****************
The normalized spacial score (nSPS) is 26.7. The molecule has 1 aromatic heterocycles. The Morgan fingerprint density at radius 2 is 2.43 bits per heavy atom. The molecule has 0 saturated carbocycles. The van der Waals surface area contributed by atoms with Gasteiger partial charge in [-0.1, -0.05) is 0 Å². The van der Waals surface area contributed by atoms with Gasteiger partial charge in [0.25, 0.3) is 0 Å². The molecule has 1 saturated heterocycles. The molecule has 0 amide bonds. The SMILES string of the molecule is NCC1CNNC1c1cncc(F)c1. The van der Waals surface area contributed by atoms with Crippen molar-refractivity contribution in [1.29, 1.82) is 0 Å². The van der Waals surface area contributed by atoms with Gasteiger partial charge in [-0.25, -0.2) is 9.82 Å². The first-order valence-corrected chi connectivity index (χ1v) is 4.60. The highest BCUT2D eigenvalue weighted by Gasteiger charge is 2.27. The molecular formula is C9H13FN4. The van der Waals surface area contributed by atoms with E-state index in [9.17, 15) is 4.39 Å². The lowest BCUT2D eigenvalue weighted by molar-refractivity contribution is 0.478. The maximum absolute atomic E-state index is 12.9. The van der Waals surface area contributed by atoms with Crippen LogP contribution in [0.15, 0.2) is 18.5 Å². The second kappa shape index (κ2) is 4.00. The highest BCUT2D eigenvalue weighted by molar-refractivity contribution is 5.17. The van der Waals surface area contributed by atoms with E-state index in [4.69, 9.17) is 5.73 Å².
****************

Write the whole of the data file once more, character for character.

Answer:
The normalized spacial score (nSPS) is 26.7. The molecule has 1 aromatic heterocycles. The Morgan fingerprint density at radius 2 is 2.43 bits per heavy atom. The molecule has 0 saturated carbocycles. The van der Waals surface area contributed by atoms with Gasteiger partial charge in [-0.1, -0.05) is 0 Å². The van der Waals surface area contributed by atoms with Gasteiger partial charge in [0.25, 0.3) is 0 Å². The molecule has 1 saturated heterocycles. The molecule has 0 amide bonds. The SMILES string of the molecule is NCC1CNNC1c1cncc(F)c1. The van der Waals surface area contributed by atoms with Crippen molar-refractivity contribution in [1.29, 1.82) is 0 Å². The van der Waals surface area contributed by atoms with Gasteiger partial charge in [-0.25, -0.2) is 9.82 Å². The first-order valence-corrected chi connectivity index (χ1v) is 4.60. The highest BCUT2D eigenvalue weighted by Gasteiger charge is 2.27. The molecular formula is C9H13FN4. The van der Waals surface area contributed by atoms with E-state index in [9.17, 15) is 4.39 Å². The lowest BCUT2D eigenvalue weighted by molar-refractivity contribution is 0.478. The maximum absolute atomic E-state index is 12.9. The van der Waals surface area contributed by atoms with Crippen LogP contribution in [0.15, 0.2) is 18.5 Å². The second kappa shape index (κ2) is 4.00. The highest BCUT2D eigenvalue weighted by molar-refractivity contribution is 5.17. The van der Waals surface area contributed by atoms with E-state index in [4.69, 9.17) is 5.73 Å².